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Political Odds and Ends

The elections may be over but there has still been a little bit of tidying up to do, most of which happened while I was away. The Prime Minister reshuffled his cabinet bringing in five new ministers, all but one of them from his own party.

One of them, Bujar Nishani, the new Interior Minister, popped up in Kombinati today where there was a major fire at a styrofoam factory. The plume of thick black smoke which we watched rising into the sky will do wonders for the air quality.

The previous Interior Minister, Sokol Olldashi, had resigned both his cabinet post and his parliamentary seat in order to take on Edi Rama. The resulting election for a new member of parliament in his constituency of Shijak left something to be desired.

The problems came as no surprise. In the days before the election the CEC put out a lengthy statement warning of potential difficulties. On the day the opposition candidate withdrew and the Democratic Party candidate won with more than 90 per cent of the vote. While the Democrats are strong in this area they are not that strong, if the local election results for mayor and council are anything to go by.

Finally, the most surreal outcome was here in Tirana, where the long running saga of district number 10 was finally resolved. During the vote counting both candidates - Gerti Bogdani of the PD and Mira Veizi of the PS - had swapped accusations regarding the integrity of the counting process.

In the end the result was a tie - 4,336 votes each. The CEC decided to resolve the matter by drawing lots. Ms Veizi protested, saying that she would refuse to accept the outcome and file a complaint with the CEC. When the draw took place she won. Whether she intends to take action against herself is unclear.


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Welcome to Our Man in Tirana. I moved to Tirana, capital of Albania, in October 2005 and left in October 2007. This blog is a mix of photographs, reports, links, impressions and, undoubtedly, prejudices relating to the city and the country.

Since I am no longer in Tirana I am no longer updating this blog. However, there are over 300 posts covering this two year period and I hope that they are still of some interest.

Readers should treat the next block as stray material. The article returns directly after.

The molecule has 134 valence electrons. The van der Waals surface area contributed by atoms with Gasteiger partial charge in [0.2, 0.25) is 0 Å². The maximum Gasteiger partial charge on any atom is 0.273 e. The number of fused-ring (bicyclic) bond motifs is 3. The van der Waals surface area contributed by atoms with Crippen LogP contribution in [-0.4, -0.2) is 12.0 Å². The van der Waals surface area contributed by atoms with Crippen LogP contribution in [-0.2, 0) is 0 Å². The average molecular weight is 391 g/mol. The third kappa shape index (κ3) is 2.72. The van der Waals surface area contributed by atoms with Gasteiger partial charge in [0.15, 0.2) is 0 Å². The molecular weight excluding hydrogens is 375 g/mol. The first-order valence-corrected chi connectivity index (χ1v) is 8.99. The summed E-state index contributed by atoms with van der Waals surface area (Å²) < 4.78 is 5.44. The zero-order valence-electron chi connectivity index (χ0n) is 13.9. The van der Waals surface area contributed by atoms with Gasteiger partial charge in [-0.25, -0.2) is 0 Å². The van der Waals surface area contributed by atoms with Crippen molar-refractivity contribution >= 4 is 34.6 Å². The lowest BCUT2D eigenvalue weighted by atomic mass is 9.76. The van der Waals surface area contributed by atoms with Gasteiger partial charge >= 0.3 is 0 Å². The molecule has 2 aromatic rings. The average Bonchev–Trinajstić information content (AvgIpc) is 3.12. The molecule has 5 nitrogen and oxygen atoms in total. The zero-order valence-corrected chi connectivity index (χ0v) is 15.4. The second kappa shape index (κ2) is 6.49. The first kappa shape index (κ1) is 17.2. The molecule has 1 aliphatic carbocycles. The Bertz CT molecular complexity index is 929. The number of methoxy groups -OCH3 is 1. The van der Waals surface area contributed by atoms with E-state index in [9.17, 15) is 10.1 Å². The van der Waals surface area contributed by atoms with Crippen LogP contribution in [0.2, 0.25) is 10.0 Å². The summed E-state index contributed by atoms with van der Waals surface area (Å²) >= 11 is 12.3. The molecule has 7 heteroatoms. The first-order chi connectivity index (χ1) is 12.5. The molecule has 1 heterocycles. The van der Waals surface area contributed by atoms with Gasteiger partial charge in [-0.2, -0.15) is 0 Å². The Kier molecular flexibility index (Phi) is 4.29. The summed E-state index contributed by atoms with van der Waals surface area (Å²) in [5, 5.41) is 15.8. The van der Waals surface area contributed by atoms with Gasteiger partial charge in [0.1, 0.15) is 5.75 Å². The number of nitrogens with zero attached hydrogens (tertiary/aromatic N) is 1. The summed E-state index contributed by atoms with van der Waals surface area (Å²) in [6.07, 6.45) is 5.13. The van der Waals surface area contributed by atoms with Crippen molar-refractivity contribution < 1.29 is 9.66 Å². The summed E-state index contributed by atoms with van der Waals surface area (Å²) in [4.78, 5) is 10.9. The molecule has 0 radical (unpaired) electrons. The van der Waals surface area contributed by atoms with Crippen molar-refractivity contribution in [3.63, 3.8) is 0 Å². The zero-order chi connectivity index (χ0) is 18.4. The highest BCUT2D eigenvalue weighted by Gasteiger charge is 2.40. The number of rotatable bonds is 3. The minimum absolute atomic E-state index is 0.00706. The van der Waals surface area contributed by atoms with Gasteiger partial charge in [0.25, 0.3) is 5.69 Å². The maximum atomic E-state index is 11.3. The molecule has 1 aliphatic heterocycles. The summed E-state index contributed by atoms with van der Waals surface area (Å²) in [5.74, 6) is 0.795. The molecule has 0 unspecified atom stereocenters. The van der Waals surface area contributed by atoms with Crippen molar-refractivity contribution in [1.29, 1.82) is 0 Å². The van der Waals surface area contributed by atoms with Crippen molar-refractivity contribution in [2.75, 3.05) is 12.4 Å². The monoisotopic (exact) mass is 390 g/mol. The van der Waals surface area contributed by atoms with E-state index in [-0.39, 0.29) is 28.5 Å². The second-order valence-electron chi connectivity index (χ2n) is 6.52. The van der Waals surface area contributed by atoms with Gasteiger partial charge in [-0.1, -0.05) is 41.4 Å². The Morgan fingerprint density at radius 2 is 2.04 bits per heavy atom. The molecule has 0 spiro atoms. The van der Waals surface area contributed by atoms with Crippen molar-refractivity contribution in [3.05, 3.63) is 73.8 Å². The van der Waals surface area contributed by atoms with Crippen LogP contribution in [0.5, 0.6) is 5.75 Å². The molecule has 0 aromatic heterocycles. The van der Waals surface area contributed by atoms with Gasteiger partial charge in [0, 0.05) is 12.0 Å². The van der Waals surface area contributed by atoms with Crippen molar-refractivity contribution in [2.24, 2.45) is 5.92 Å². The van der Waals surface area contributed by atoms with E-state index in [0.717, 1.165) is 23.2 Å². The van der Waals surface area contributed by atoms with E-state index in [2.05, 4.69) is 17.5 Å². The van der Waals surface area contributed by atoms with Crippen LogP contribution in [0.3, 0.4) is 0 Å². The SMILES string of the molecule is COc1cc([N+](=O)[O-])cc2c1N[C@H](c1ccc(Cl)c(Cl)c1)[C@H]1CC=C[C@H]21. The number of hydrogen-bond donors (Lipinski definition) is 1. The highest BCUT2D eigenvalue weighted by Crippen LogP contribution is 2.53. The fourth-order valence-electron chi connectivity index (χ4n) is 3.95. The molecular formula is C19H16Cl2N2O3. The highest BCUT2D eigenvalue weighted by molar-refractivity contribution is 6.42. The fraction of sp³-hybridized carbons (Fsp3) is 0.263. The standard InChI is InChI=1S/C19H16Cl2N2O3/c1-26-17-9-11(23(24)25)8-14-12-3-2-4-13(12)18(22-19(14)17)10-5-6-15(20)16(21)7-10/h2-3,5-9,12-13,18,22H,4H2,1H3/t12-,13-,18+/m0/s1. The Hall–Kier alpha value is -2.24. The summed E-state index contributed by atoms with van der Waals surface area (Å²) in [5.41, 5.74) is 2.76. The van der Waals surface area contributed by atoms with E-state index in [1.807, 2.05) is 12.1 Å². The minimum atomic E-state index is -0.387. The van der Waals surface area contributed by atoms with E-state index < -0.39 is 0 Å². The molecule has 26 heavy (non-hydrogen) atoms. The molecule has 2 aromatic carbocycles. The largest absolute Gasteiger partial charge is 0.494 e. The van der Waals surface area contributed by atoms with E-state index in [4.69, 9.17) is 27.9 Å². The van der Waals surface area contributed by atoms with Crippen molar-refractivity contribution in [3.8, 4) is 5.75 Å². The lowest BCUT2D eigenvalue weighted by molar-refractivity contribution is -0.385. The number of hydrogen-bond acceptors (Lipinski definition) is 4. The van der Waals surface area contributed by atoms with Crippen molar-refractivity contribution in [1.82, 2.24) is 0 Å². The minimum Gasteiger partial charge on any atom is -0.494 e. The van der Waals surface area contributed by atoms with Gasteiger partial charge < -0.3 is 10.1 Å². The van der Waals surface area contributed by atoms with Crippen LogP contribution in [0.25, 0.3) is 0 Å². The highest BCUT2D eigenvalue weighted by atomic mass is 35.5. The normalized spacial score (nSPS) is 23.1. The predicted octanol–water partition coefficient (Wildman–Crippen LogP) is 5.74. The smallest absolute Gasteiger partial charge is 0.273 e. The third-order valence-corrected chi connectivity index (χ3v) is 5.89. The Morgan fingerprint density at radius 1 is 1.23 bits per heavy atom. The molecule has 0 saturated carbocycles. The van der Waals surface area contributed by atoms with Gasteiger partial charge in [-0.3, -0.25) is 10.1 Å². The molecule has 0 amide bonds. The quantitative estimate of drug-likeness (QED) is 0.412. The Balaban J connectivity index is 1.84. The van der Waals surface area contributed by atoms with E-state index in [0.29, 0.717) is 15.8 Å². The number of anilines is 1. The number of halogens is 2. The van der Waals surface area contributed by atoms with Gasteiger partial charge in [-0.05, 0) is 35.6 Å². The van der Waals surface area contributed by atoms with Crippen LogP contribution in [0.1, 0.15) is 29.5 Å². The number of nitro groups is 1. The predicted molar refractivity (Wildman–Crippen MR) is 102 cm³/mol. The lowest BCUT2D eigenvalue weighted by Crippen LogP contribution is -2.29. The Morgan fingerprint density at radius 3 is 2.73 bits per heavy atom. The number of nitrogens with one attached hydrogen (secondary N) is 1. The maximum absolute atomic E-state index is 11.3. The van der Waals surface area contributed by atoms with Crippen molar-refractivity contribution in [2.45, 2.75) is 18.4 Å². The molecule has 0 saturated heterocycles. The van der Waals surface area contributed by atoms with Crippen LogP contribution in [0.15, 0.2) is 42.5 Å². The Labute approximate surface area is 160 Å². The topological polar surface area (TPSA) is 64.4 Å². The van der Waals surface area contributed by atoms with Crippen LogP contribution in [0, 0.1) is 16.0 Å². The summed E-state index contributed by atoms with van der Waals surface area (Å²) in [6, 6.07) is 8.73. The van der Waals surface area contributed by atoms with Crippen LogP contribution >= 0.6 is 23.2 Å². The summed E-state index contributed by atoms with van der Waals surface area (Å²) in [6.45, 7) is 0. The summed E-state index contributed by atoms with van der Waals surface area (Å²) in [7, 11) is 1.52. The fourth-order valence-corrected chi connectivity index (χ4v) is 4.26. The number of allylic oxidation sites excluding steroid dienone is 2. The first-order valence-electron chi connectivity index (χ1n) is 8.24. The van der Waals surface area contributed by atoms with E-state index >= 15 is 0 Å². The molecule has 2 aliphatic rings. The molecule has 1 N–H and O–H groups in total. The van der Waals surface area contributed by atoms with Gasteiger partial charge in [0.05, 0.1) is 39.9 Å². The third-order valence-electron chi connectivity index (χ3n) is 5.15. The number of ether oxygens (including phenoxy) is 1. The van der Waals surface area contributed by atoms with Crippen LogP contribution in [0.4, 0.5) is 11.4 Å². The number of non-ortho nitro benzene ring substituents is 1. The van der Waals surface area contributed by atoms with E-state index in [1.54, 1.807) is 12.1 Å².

So if you are curious about Albania or if you are planning to visit I hope this blog will be of value.


And now the end is near
and so i face nanananana...

Never did like that crappy song.

But it's true nevertheless.

Tomorrow in the wee hours of the morning we will be heading for the airport for the last time. I suppose it was too much to expect that I could have kept this going while getting ready to leave. So apologies for the lack of postings over the last weeks. This is post number 380 something so I suppose one post every two days is not a bad average.

There were probably 380 more in my head or scribbled down on scraps of paper, but many of them are perhaps best left there.

I suppose I should be penning - or typing - my final thoughts and reflections on two years in Tirana, but right now I don't have any. Maybe in a month or two though I might come back with something.

Thanks to all of you who have read this blog - especially those of you who have become regulars. Thanks also for linking and thanks to all who left comments.

As for the other stars of the blog, Bella now has her own …

50 Ways to Make Some Money

The death of communism in Albania brought a flourishing market economy to life just as it did across Central Europe and Russia. On the streets of Tirana people are buying and selling, trading goods and services in predictable, or sometimes novel, ways. The shops are the most obvious expression of this. The streets are lined with little stores selling almost everything you could want. Freed from the choking grip of state bureaucracy Albanians are now at liberty to buy whatever they can afford. No matter how absurd the demand, someone will create the supply. Hence the preponderance of shoe stores in this city of muddy streets and torn up footpaths. Especially outlandish is the fashion for high heeled white boots - about as impractical a style of footware as could be imagined. Dotted across the city are the market stalls, sometimes just one person selling bananas, elsewhere a whole street lined with sellers of fresh fruit and vegetables, meat, fish and spices. Those who cannot bring thei…